First impression on unpacking the Q702 test unit was the solid feel and clean, minimalist styling.
A walk in ePark for startups
- — 16 December, 1999 15:41
ePark, a joint venture between Deloitte Touche Tohmatsu and Allen & Buckeridge, will provide capital outlay, infrastructure and e-business advice to startup companies operating exclusively via the Internet.
Allen & Buckeridge's CEO, Roger Allen, said the company would invest an average of $3 million in participating ePark companies. The primary goal of ePark was to bring startups to IPO within three years, he said.ePark will not require capital outlay from participating companies but will instead take an equity stake in the startups.
Vincent Sweeney, CEO of ePark, said the equity outlay given by companies to ePark would not be fixed, and that percentages of company shareholdings given to ePark would depend on the company's "stage of development".
"I would be very surprised if [equity outlay] got as high as 20 per cent," Sweeney said.
Lynn Odland, CEO of Deloitte, said ePark expected to receive 500 applications from startups but would select only 25. Sweeney said ePark would select companies considered to be "globally competitive".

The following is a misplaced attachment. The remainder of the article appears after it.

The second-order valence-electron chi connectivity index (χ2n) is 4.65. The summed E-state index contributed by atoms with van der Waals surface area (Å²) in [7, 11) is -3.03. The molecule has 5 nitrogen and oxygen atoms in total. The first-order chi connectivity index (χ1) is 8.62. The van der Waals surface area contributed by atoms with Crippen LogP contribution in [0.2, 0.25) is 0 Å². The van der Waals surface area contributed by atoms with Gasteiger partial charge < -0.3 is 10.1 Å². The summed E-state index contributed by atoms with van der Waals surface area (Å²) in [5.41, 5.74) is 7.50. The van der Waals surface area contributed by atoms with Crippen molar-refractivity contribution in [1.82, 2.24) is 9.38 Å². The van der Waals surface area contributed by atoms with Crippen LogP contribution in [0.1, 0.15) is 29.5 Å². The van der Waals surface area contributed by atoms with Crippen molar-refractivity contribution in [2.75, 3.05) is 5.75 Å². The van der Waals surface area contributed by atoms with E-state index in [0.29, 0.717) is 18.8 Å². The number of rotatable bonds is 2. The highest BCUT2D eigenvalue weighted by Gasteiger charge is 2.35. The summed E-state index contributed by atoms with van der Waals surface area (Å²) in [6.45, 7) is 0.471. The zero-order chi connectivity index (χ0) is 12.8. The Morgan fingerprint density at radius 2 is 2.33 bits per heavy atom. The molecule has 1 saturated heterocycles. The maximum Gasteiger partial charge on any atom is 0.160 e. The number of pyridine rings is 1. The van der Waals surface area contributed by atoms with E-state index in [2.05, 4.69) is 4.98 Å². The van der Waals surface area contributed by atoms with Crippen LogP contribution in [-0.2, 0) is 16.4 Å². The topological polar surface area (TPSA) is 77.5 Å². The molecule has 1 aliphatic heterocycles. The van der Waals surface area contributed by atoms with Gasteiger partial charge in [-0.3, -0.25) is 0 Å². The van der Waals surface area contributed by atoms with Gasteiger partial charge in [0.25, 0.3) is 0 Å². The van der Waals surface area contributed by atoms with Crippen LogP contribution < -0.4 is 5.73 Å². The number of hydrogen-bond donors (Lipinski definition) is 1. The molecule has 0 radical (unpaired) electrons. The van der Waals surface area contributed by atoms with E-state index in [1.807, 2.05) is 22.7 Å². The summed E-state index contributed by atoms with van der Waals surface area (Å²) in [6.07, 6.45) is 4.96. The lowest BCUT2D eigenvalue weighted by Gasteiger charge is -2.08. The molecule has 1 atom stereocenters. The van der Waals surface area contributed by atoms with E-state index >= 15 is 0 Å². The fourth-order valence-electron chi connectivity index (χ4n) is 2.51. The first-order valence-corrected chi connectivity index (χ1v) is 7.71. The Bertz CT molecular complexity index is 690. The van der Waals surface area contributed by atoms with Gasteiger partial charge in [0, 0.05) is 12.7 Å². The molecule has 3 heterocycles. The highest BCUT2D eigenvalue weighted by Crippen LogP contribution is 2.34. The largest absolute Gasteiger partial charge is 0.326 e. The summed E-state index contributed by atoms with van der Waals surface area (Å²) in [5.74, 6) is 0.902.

Odland said ePark had offices in Melbourne and would use Allen & Buckeridge and Deloitte facilities in Sydney, but would not be "Melbourne-centric".
Ideally, he said, the company would not be restricted geographically because it would operate entirely online.ePark does not currently have financial support from the government. Sweeney said the company was considering applying for the government's BITS (Building Information Technology Strengths) program, but was afraid of constraints associated with large government programs.
"You've (Internet companies) got to move so quickly, you can't wait five years," he said.ePark is currently receiving applications and plans to commence proceedings before the end of January.